As I walked past the offices of Technicolor on my way to see a screening of what may (one day) be considered the film that represents the first true step the entertainment industry at large took in its embrace of 3D as a legitimate cinematic tool, Martin Scorsese”s “Hugo,” I could not help but think of Kris”s piece on the company”s efforts to restore and preserve cinema”s classics. There is something beautiful and compelling about the symmetry of a film that is reverential in its depiction of cinema history nudging a business that is still at odds with itself about a new technology. And there’s something about a company that is responsible for one of the most significant advances in film restoring its past that I find intriguing.
I was struck again by a sense of synchronicity when I read Mr. Scorsese”s interview with Deadline this weekend in which the director indicated that he would be interested in shooting his future projects in 3D. He, as James Cameron frequently does, compared 3D to the advent of Technicolor in the mid-1930s. “We view everyday life with depth,” he said. “You have to go back to Technicolor; when it was used in 1935 with Becky Sharp. For about 10-15 years, Technicolor was relegated to musicals, comedies and westerns. It wasn’t intended for the serious genres, but now everything is in color.
Of course, 3D has been introduced and reintroduced in a series of fits and starts over the last hundred years, beginning with the first presentation in 1915. The journey with 3D began for Scorsese with “House of Wax” in 1953. Though the filmmaker attests he was, “always fascinated with it,” even before he saw any 3D films. Yet, his current enthusiasm for the medium comes just few years after he said he had no interest in it. The director explained that the shift in his attitude was due to, “the climate of what Jim Cameron did with ‘Avatar’ and noted that he felt it was time to take a chance with the new technology.
Before I delve too deeply into my thoughts on the significance of “Hugo” and what Scorsese had to say about the use of 3D, let us pause to acknowledge James Cameron”s role as the undisputed champion of the tool in its current iteration. He has, however, faced very public battles with poor conversion techniques and 3D kitsch films such as “Piranha 3D”; which brings us to Scorsese, the significance of “Hugo” and his role in the advance of the technology.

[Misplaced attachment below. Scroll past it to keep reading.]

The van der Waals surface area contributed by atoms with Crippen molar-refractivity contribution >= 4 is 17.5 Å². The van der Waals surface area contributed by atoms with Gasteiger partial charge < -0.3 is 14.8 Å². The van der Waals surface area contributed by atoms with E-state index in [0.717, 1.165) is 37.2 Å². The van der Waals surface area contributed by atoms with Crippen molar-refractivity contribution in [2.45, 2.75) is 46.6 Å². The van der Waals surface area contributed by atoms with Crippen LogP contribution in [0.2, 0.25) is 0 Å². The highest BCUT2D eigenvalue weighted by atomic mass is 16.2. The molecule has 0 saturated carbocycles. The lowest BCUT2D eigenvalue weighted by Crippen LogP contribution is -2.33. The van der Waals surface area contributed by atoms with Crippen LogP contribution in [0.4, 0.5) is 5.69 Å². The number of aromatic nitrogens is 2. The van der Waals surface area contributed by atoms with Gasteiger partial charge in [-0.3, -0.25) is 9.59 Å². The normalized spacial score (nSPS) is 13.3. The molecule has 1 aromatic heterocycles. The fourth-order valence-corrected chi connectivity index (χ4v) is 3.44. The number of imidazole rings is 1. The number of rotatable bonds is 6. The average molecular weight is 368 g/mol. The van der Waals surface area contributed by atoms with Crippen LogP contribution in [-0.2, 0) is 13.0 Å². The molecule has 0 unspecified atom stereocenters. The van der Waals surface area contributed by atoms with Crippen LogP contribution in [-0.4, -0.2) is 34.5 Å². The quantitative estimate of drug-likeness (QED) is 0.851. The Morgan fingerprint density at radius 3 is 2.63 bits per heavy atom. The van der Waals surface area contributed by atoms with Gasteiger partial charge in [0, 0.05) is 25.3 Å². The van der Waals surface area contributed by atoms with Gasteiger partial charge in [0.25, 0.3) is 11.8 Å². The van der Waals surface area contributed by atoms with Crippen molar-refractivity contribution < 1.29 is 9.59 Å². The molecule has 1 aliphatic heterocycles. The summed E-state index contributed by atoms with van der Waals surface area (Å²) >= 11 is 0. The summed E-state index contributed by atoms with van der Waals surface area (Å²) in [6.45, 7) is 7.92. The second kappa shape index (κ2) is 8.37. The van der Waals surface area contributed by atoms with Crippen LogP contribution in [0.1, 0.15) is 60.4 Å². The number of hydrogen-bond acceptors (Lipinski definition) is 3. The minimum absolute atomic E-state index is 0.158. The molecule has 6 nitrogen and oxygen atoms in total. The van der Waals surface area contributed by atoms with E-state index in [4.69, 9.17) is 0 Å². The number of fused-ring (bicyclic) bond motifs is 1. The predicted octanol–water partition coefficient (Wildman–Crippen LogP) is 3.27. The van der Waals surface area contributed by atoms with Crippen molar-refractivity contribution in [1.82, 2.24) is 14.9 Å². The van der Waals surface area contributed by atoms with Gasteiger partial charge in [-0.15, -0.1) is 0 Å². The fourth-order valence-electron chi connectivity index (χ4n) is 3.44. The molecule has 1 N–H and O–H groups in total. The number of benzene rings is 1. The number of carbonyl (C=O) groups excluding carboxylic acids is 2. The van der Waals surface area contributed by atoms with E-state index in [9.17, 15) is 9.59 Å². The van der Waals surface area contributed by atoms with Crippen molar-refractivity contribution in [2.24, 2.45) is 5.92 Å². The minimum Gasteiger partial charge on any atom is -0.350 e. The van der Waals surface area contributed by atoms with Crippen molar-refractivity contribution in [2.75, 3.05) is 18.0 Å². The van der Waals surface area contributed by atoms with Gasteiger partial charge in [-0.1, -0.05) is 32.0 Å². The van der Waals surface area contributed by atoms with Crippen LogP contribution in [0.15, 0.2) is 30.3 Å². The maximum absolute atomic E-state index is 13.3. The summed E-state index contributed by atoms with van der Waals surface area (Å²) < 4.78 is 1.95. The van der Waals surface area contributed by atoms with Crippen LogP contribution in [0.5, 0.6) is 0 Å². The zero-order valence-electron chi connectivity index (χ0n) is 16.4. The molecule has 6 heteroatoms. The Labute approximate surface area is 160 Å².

There can be no doubt that a filmmaker with Scorsese”s gravitas giving his endorsement to 3D both within the context of a children”s fantasy film, and then beyond the confines of fantasy will change the scope of how the industry sees and utilizes the medium. He says he thinks it’s open to any kind of storytelling and shouldn’t just be limited to genre, which is the tack proponents like Cameron have taken in the past. This year has seen two genre efforts from Francis Ford Coppola (“Twixt,” which played the festival circuit) and Steven Spielberg (“The Adventures of Tintin”) that fit int he genre frame, but Wim Wenders’s use of 3D in the Pina Bausch ode “Pina” has been cited as perhaps its best implementation to date by some, while another documentary, Werner Herzog’s “Cave of Forgotten Dreams,” was championed for it as well.
It is the combination of the respect that Scorsese inspires and his unmitigated passion for the art and craft of filmmaking that will allow other (what some people refer to as) “proper” filmmakers to embrace the medium across a broad spectrum of genres. Once again, a sense of balance feels present when one thinks of the thematic core of “Hugo.”
The new film is based on the graphic novel “The Invention of Hugo Cabret” by Brian Selznick about an orphaned boy, Hugo (played by Asa Butterfiled) who lives in the in the walls of a train station in 1930s Paris. The boy becomes connected to a mystery surrounding the only thing that remains of his father, a broken “automaton,” the man who runs the station’s toy shop (Ben Kingsley) and his adopted daughter Isabelle (Chloe Moretz). The toy maker, we discover, is Georges Méliès, one of the cinema”s earliest and most imaginative innovators. This element brings the focus of the film back to Scorsese”s lifelong obsession: film. “Hugo” reaches its greatest potential in the third act, the portion that deals most specifically with Méliès and his work.